Galette v. Morales et al

Filing 6

ORDER TO AMEND. Signed by Judge Rodolfo A. Ruiz, II on 11/19/2022. See attached document for full details. (zse)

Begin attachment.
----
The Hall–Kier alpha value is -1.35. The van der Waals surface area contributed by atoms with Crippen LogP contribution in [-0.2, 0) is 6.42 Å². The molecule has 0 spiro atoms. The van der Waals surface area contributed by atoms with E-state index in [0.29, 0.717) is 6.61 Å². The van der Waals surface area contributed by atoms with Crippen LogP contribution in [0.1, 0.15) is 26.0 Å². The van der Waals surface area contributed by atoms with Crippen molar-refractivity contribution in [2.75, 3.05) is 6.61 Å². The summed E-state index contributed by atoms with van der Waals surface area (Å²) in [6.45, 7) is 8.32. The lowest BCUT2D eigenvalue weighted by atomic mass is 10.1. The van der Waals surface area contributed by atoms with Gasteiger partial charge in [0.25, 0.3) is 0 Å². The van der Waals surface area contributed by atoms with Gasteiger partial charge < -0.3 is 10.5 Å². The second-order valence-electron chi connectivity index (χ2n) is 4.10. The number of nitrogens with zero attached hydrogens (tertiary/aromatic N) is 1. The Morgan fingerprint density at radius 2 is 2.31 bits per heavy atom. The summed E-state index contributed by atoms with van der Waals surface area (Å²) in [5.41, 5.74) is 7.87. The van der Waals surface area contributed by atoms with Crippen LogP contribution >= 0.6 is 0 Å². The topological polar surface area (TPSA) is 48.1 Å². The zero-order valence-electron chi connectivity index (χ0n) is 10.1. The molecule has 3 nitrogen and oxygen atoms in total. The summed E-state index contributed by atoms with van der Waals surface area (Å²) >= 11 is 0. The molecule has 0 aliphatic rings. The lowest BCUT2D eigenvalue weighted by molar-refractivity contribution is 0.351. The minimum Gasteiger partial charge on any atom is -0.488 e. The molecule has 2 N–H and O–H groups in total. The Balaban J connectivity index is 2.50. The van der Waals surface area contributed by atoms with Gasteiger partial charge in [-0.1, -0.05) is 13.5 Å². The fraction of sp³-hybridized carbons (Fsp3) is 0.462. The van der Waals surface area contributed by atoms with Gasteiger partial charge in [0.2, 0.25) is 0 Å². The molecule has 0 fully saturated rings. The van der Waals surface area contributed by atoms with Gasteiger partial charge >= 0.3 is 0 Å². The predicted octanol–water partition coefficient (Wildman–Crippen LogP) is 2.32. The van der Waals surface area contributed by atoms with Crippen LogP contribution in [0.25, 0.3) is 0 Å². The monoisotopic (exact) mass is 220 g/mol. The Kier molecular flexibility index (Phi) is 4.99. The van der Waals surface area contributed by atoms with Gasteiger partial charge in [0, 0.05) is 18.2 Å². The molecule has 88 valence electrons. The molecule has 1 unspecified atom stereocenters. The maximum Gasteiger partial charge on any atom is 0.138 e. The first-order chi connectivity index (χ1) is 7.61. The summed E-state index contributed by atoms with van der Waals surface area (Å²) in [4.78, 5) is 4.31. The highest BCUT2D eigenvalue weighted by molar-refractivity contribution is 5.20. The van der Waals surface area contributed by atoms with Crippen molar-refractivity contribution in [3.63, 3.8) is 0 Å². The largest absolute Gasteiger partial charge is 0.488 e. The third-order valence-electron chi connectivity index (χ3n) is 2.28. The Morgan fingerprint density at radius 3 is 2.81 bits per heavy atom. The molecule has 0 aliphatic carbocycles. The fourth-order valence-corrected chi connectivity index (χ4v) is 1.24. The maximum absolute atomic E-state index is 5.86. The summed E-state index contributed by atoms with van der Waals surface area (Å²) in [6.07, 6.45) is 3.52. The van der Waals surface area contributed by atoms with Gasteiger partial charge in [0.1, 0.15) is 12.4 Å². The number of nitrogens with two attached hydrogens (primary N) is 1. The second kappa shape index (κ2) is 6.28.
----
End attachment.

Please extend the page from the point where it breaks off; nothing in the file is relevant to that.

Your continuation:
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UNITED STATES DISTRICT COURT SOUTHERN DISTRICT OF FLORIDA CASE NO. 22-CV-62061-RAR JUNIOR GALETTE, Plaintiff, v. MANUEL A. MORALES, et al., Defendants. ______________________________/ ORDER TO AMEND THIS CAUSE comes before the Court upon sua sponte review of a pro se Complaint filed on November 4, 2022. See Complaint [ECF No. 1] (“Compl.”). A “district court has unquestionable authority to control its own docket and broad discretion in deciding how best to manage the cases before it . . . .” Guice v. Sec’y, Dep’t of Labor, 754 F. App’x 789, 791 (11th Cir. 2018) (citing Smith v. Psychiatric Sols., Inc., 750 F.3d 1253, 1262 (11th Cir. 2014)). Further, “[a] federal district court has the inherent power to dismiss a case sua sponte under Rule 41(b).” Hanna v. Florida, 599 F. App’x 362, 363 (11th Cir. 2015) (citing Chambers v. NASCO, Inc., 501 U.S. 32, 48–49 (1991)). Here, after careful consideration, the Court finds that an amended complaint is required because the Complaint does not comply with the Federal Rules of Civil Procedure. Before addressing the pleading deficiencies at issue, Plaintiff is first instructed on generally applicable rules of pleading. LEGAL STANDARD To begin, although appearing pro se, Plaintiff is required to comply with the Federal Rules of Civil Procedure and the Local Rules of the Southern District of Florida. See Moon v. Newsome, 863 F.2d 835, 837 (11th Cir. 1989) (concluding that a pro se litigant is subject to a court’s rules and to the Federal Rules of Civil Procedure); McLeod v. Sec’y, Fla. Dep’t of Corr., 679 F. App’x 840, 843 (11th Cir. 2017) (affirming dismissal after pro se litigant’s noncompliance with court orders); see also Local Rule 1.1 (explaining the Local Rules apply in all proceedings unless otherwise indicated and that the word “counsel” shall apply to a party that is proceeding pro se). The Federal Rules of Civil Procedure provide, in pertinent part, that a pleading that states a claim for relief must contain “a short and plain statement of the claim showing that the pleader is entitled to relief.” FED. R. CIV. P. 8(a)(2). In addition, the complaint must specify the grounds for relief available to the moving party, state the facts supporting each ground for relief, and must be signed by Plaintiff or by a person authorized to sign on behalf of Plaintiff. See FED. R. CIV. P. 8; FED. R. CIV. P. 11. When plaintiffs fail to set forth a legally sufficient claim for relief, either because the complaint lacks sufficient factual support or because the complaint fails to comport with local rules, its usefulness is substantially diminished. Still, pro se litigants should ordinarily be afforded an opportunity to amend. See Mederos v. United States, 218 F.3d 1252, 1254 (11th Cir. 2000) (noting that where it appears a more carefully drafted complaint might state a claim upon which relief can be granted, the movant is entitled an opportunity to amend). If an amended complaint is filed, the Court will only consider claims raised in the amended complaint. Furthermore, the Court does not act as researcher or investigator on a plaintiff’s behalf. See Fils v. City of Aventura, 647 F.3d 1272, 1284 (11th Cir. 2011) (explaining courts may not act as a litigant’s lawyer and construct the party’s theory of liability from facts never alleged, alluded to, or mentioned during the litigation). Put simply, this Court does not serve as a litigant’s attorney, and any amendment subsumes previous allegations. See GJR Invs., Inc. v. Cnty. of Escambia, 132 Page 2 of 7 F.3d 1359, 1369 (11th Cir. 1998), overruled on other grounds by Ashcroft v. Iqbal, 556 U.S. 662 (2009). Failure to adhere to procedural rules or court orders, of course, provides grounds for dismissal. See Equity Lifestyle Props., Inc. v. Fla. Mowing & Landscape Serv., Inc., 556 F.3d 1232, 1240–41 (11th Cir. 2009) (explaining that dismissal of the action may be severe but warranted when the grounds for dismissal were previously notified). Indeed, pro se litigants are not exempt from procedural rules. See McLeod, 679 F. App’x at 843. The Court must hold the allegations in a pro se civil rights complaint to a less stringent standard than formal pleadings drafted by lawyers. Haines v. Kerner, 404 U.S. 519, 520–21 (1972); Holsomback v. White, 133 F.3d 1382, 1386 (11th Cir. 1998). However, despite the liberal construction afforded to pro se filings, they must conform with procedural rules. Albra v. Advan, Inc., 490 F.3d 826, 829 (11th Cir. 2007). Likewise, liberal construction does not authorize pro se litigants to file impermissible “shotgun” pleadings. The Eleventh Circuit has identified four rough types or categories of shotgun pleadings. See Weiland v. Palm Beach Cnty. Sheriff’s Office, 792 F.3d 1313, 1321–23 (11th Cir. 2015) (citations omitted). “The most common” shotgun pleading is one “containing multiple counts where each count adopts the allegations of all preceding counts, causing each successive count to carry all that came before and the last count to be a combination of the entire complaint.” Id. at 1321. “The next most common type . . . is a complaint that [is] . . . replete with conclusory, vague, and immaterial facts not obviously connected to any particular cause of action.” Id. at 1321–22. “The third type of shotgun pleading is one that . . . [does] not separat[e] into a different count each cause of action or claim for relief.” Id. at 1322–1323. Lastly, “there is the relatively rare [shotgun pleading] asserting multiple claims against multiple defendants without specifying which of the defendants are responsible for which acts or omissions, or which of the defendants the claim is brought against.” Id. at 1323. Page 3 of 7 “The unifying characteristic of all types of shotgun pleadings is that they fail to one degree or another, and in one way or another, to give the defendants adequate notice of the claims against them and the grounds upon which each claim rests.” Id. The Eleventh Circuit has repeatedly condemned the use of shotgun pleadings for “imped[ing] the administration of the district courts’ civil dockets.” PVC Windoors, Inc. v. Babbitbay Beach Constr., N.V., 598 F.3d 802, 806 n.4 (11th Cir. 2010). Stated bluntly, shotgun pleadings are “a massive waste of judicial and private resources.” Id. (cleaned up). Thus, the Eleventh Circuit has made clear that shotgun pleadings are an unacceptable form of establishing a claim for relief. Strategic Income Fund, LLC v. Spear, Leeds & Kellogg Corp., 305 F.3d 1293, 1295–96 (11th Cir. 2002). ANALYSIS With the foregoing legal standards in mind, the Court turns to the instant Complaint. “A pro se pleading is held to a less stringent standard than a pleading drafted by an attorney and is liberally construed.” Waldman v. Conway, 871 F.3d 1283, 1289 (11th Cir. 2017); see also Torres v. Miami-Dade Cnty., 734 F. App’x 688, 691 (11th Cir. 2018) (“Liberal construction, in more concrete terms, means that federal courts must sometimes look beyond the labels used in a pro se party’s complaint and focus on the content and substance of the allegations.”). Still, as the Court stated previously, pro se litigants must comply with procedural rules. See McLeod, 679 F. App’x at 843. To start, in Section III of the Complaint, Plaintiff asserts a variety of bases for jurisdiction, several of which appear irrelevant or overbroad. These include various sections of the “1865 Florida Constitution Declaration of Rights,” the Articles of Confederation, the Federal Judiciary Act of 1789, and “[a]ll 50 Plus States Bills and Declaration of Rights.” Compl. ¶ 5. As pled, the Page 4 of 7 Jurisdiction Section is insufficient to establish that the Court has jurisdiction over all of Plaintiff’s claims. Next, Sections VI through VIII, all of which contain factual allegations of some form, are replete with vague, conclusory, and immaterial information. For example, as to his seemingly alleged unlawful detention, Plaintiff asserts that he was “taken to prison (UNLAWFULLY),” but does not assert why this action, even assuming the allegation is true, was unlawful. Compl. ¶ 11. Relatedly, Plaintiff appears to assert that Defendants have “been co-opted” by what Plaintiff has termed an “EXECUTIVE BRANCH PROGRAM,” which is too vague to give Defendants adequate notice of the basis for Plaintiff’s claims. Compl. ¶ 13. Additionally, Section VIII consists of a single paragraph that is largely a list of undefined phrases and citations to authorities, including, again, the seemingly irrelevant Articles of Confederation. Compl. ¶ 14. Further, because the Complaint is replete with numerous longform quotations, some of which appear to be over a page in length, and “maxim[s],” it does not comply with Rule 8’s requirement that plaintiffs state their claims in a manner that is “short and plain.” And the Complaint does not “separat[e] into a different count each cause of action or claim for relief.” Weiland, 792 F.3d at 1322–1323. This, taken together with the vague and immaterial information discussed above, makes the Complaint a shotgun pleading. See id. Additionally, while Plaintiff asserts claims against five Defendants, Section XV, containing the “Relief To Be Granted,” only lists two Defendants after demanding relief from “all violators.” Compl. ¶ 18. Plaintiff has also included an affidavit styled as a letter in which he appears to “deny consent” to trying his action in an “administrative court.” [ECF No. 1-2]. The relevance of this exhibit is unclear. Page 5 of 7 This is not an exhaustive list of the deficiencies observed in the Complaint. Plaintiff may have one opportunity to rectify his Complaint. Plaintiff is instructed to follow the directives and applicable rules articulated in this Order if Plaintiff still wishes to pursue this action. Thus, it is ORDERED AND ADJUDGED as follows: 1. Consistent with the purpose of Fed. R. Civ. P. 8, Plaintiff is granted leave to file an amended complaint. Moreover, the Court encourages Plaintiff to make every effort to only include exhibits relevant to his amended complaint. 2. On or before November 28, 2022, the amended complaint must be docketed and contain a short and plain statement of a claim for relief, a basis for federal jurisdiction, and a demand for judgment. 3. The amended complaint must be labeled “Amended Complaint” and must show the case number referenced above so that it will be filed in this case. 4. The amended complaint must contain a separate paragraph as to each Defendant explaining what that particular Defendant did and the supporting facts to show why that person is being sued. 5. Plaintiff is warned that failure to file the amended complaint on time and in compliance with this Court’s Orders shall result in dismissal of this case for failure to prosecute or failure to comply with court orders. See Fed. R. Civ. P. 41(b). 6. Plaintiff is reminded that the amended complaint should, at the very least, cure the deficiencies identified within this Order to state a claim for relief. 7. The Clerk’s Office is INSTRUCTED to administratively close this case. Plaintiff is, in addition, warned that failure to file his amended complaint on time and in compliance with this Order shall result in this case remaining closed. Page 6 of 7 DONE AND ORDERED in Fort Lauderdale, Florida, this 19th day of November, 2022. _________________________________ RODOLFO A. RUIZ II UNITED STATES DISTRICT JUDGE cc: Junior Galette, pro se Page 7 of 7